New York has multiple state-run student financial aid programs to ensure the cost of tuition and fees is not a barrier to higher education for economically disadvantaged residents.
However, experts at the state’s colleges and universities, especially minority-serving institutions, said many students struggle to meet their basic needs.
What do the experts say about the gaps?
According to a recent survey of students at Historically Black Colleges and Universities (HBCUs) and Minority Serving Institutions (MSIs), including in New York, nearly half of respondents had been food insecure in the last 30 days, and more than half had been housing insecure.
Dr. Patricia Ramsey, president of Medgar Evers College in Brooklyn and a biologist, said students need more help to give them the best opportunity to learn.
“We have to do some things that will help these students to be able to be successful, because if you’re in a classroom and your stomach is hungry, it is hard for you to focus on what is going on with the professor,” Ramsey pointed out.
Medgar Evers College is a Predominantly Black Institution (PBI), not an HBCU, which has a federal distinction for institutions established to serve Black students before the Civil Rights Act of 1964. PBIs and other MSIs were established more recently. Medgar Evers College was founded by Black members of the Brooklyn community in 1970.
How much of the problem is funding?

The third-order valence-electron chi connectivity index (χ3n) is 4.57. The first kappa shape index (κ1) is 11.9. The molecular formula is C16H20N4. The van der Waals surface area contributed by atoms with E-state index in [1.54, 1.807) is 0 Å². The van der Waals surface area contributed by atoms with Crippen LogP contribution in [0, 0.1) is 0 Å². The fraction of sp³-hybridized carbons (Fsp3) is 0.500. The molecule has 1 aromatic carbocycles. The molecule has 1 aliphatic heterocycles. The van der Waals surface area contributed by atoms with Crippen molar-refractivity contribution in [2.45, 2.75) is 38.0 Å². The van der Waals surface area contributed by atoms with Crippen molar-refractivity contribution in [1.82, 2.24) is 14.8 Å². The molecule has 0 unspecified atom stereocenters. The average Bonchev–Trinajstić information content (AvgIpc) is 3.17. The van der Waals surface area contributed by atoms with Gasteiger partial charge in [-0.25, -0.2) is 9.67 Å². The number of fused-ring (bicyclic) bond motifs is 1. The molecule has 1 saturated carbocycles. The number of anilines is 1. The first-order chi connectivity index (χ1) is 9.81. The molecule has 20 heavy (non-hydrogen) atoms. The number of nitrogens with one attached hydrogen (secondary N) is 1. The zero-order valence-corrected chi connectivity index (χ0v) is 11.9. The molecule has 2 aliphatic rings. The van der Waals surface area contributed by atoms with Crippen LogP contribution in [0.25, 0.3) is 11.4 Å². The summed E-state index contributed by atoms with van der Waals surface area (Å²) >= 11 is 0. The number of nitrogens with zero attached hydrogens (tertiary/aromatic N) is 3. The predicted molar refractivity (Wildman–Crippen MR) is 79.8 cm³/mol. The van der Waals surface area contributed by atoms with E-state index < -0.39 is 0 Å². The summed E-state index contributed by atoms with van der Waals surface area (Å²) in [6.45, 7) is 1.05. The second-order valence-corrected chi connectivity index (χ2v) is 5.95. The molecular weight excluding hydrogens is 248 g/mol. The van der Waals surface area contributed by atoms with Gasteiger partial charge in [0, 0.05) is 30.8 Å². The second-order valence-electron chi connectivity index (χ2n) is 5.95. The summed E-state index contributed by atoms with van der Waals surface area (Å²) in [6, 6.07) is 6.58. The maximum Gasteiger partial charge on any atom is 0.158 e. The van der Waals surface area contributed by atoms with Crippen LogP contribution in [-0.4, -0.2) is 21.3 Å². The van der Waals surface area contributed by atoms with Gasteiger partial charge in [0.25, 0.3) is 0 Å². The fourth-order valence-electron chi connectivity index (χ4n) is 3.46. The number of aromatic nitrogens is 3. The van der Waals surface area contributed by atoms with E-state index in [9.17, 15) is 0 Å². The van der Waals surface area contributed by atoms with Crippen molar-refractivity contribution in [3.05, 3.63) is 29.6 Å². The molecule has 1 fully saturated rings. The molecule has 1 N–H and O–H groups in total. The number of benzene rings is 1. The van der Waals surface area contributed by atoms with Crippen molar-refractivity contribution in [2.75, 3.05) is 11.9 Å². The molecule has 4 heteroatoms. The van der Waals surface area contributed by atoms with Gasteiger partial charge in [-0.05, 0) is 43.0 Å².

In addition to her current position at Medgar Evers College, Ramsey also has served at multiple HBCUs. She said both HBCUs and MSIs have far less funding than their predominantly white counterparts, and serve far more Pell Grant-eligible students, meaning students qualify for the federal needs-based financial-aid program.
“All of these institutions are under-resourced institutions,” Ramsey explained. “Where most of the wealth exists in this country is not in the Black community. At HBCUs, if you combine all of the institutions together, the endowment is not as large as one institution like Harvard University.”
The report, from the Hope Center and the Virginia Union University Center for the Study of Historically Black Colleges and Universities, noted of the students who reported having trouble meeting basic needs, fewer than half were receiving any public benefits, and just one in five had received help from their college to apply for SNAP, the federal food-assistance program.
The report recommended expanding financial-aid and emergency-aid options for HBCU students.
Originally from just outside Boston, Lily is formerly from 2020Talks, a show tracking politics and elections, that started prior to the 2020 Iowa caucuses at KHOI in Ames. She’s also a past intern for the Iowa Center for Public Affairs Journalism. Now she covers a host of issues for the Public News Service as part of the New York News Connection. Click here to support their mission! Send them an email at [email protected].